Williamsburg is home to a thriving art community and is largely associated with one of its main thoroughfares: Metropolitan and Bedford Avenue. Many ethnic groups have enclaves within Williamsburg, including Germans, Hasidic Jews, Italians, Puerto Ricans, and Dominicans. The neighborhood is also a magnet for young people moving to the city, and is an influential hub for indie rock.
In 1898 Brooklyn itself became one of five boroughs within the City of Greater New York, and its Williamsburg neighborhood was opened to closer connections with the rest of the new city.
Just five years later, the opening of the Williamsburg Bridge in 1903 marked the real turning point in the area's history. The community was then opened up to thousands of upwardly mobile immigrants and second-generation Americans fleeing the overcrowded slum tenements of Manhattan's Lower East Side. Williamsburg itself soon became the most densely populated neighborhood in New York City, which in turn was the most densely populated city in the United States. The novel A Tree Grows in Brooklyn addresses a young girl growing up in the tenements of Williamsburg during this era.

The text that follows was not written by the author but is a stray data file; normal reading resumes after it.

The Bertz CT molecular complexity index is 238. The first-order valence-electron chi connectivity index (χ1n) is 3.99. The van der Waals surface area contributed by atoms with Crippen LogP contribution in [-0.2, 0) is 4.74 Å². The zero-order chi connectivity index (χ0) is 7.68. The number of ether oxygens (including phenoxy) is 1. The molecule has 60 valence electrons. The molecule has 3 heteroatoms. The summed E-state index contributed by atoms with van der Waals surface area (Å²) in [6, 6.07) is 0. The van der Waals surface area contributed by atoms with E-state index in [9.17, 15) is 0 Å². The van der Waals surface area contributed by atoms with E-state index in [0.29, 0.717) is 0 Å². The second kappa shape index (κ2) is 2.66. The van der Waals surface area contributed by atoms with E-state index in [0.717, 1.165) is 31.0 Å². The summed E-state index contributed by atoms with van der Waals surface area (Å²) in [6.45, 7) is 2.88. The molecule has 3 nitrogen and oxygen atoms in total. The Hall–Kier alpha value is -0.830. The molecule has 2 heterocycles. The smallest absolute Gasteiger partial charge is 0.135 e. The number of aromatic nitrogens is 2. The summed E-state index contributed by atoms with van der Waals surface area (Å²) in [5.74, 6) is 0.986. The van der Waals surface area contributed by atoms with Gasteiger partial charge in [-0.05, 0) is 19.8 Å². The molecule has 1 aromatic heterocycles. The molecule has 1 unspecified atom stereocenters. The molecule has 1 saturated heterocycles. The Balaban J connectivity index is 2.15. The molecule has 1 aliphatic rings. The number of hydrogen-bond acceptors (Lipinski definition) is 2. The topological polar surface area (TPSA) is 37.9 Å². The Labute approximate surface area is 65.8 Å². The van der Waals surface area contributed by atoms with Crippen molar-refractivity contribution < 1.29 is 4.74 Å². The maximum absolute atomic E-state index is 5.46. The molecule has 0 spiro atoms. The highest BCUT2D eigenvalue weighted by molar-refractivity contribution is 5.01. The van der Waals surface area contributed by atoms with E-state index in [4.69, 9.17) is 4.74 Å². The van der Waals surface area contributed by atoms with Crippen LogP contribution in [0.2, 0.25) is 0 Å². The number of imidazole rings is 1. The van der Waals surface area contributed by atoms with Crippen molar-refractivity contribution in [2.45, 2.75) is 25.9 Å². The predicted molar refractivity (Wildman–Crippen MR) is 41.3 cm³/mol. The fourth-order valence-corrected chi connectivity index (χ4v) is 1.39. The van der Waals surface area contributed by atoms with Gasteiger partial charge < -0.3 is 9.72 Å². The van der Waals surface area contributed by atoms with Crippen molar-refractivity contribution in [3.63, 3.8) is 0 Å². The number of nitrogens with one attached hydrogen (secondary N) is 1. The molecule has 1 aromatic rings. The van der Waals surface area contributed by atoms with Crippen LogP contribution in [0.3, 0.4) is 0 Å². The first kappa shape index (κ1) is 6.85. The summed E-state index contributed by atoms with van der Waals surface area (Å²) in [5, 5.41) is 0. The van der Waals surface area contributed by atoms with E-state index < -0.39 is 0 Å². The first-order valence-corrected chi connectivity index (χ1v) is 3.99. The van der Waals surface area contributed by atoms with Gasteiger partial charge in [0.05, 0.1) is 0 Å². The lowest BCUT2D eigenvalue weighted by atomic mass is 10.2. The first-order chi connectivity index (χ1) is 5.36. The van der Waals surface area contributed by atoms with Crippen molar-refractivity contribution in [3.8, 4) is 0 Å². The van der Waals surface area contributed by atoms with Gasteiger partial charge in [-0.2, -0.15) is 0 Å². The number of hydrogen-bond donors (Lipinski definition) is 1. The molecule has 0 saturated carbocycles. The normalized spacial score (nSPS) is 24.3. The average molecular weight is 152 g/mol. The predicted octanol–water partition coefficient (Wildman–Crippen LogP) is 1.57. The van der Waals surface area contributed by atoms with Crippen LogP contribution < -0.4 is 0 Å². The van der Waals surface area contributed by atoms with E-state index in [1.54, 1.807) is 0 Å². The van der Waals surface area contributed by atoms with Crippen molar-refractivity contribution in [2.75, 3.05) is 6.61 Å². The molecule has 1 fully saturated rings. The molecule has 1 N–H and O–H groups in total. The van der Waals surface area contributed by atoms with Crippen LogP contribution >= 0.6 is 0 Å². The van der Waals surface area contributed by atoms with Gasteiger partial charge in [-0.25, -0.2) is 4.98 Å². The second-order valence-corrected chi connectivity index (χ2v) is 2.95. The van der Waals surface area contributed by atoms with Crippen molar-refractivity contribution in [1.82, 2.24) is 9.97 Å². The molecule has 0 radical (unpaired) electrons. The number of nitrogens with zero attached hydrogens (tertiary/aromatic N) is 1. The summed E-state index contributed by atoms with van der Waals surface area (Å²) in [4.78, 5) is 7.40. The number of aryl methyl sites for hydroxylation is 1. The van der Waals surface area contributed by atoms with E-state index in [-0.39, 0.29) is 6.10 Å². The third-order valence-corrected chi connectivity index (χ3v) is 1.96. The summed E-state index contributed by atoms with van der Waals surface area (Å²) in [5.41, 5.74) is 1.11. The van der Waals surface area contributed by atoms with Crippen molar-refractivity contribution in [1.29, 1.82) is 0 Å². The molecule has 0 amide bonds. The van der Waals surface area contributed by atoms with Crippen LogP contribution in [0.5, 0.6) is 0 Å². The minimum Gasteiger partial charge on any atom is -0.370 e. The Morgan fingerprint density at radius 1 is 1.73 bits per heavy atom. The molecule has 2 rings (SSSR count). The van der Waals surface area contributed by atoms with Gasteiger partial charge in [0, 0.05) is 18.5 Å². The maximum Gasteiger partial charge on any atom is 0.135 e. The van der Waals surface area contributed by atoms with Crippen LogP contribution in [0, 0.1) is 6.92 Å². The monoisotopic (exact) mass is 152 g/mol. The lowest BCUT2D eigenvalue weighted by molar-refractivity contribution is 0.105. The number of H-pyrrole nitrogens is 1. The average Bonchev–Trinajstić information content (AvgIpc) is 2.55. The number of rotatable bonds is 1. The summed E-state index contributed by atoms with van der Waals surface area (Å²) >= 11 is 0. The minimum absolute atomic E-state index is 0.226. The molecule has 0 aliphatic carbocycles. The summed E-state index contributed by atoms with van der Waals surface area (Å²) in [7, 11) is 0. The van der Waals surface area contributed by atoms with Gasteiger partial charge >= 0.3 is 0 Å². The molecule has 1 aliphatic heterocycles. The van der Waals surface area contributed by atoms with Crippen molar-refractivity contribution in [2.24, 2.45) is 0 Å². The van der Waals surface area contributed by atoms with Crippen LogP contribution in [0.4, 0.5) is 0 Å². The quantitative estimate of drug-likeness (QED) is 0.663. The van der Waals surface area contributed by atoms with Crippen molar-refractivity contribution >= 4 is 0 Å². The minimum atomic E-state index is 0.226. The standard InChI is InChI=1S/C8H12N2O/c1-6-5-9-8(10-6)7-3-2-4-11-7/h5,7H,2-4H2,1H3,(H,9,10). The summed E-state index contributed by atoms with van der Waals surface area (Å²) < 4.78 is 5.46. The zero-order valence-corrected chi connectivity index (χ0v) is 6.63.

The first artists moved to Williamsburg in the 1970s, drawn by the low rents, large spaces available and convenient transportation, one subway stop from Manhattan. This continued through the 1980s and increased significantly in the 1990s as earlier destinations such as SoHo and the East Village became gentrified. The community was small at first, but by 1996 Williamsburg had accumulated an artist population of about 3,000. Williamsburg and Greenpoint are served by a monthly galleries listings magazine, Wagmag.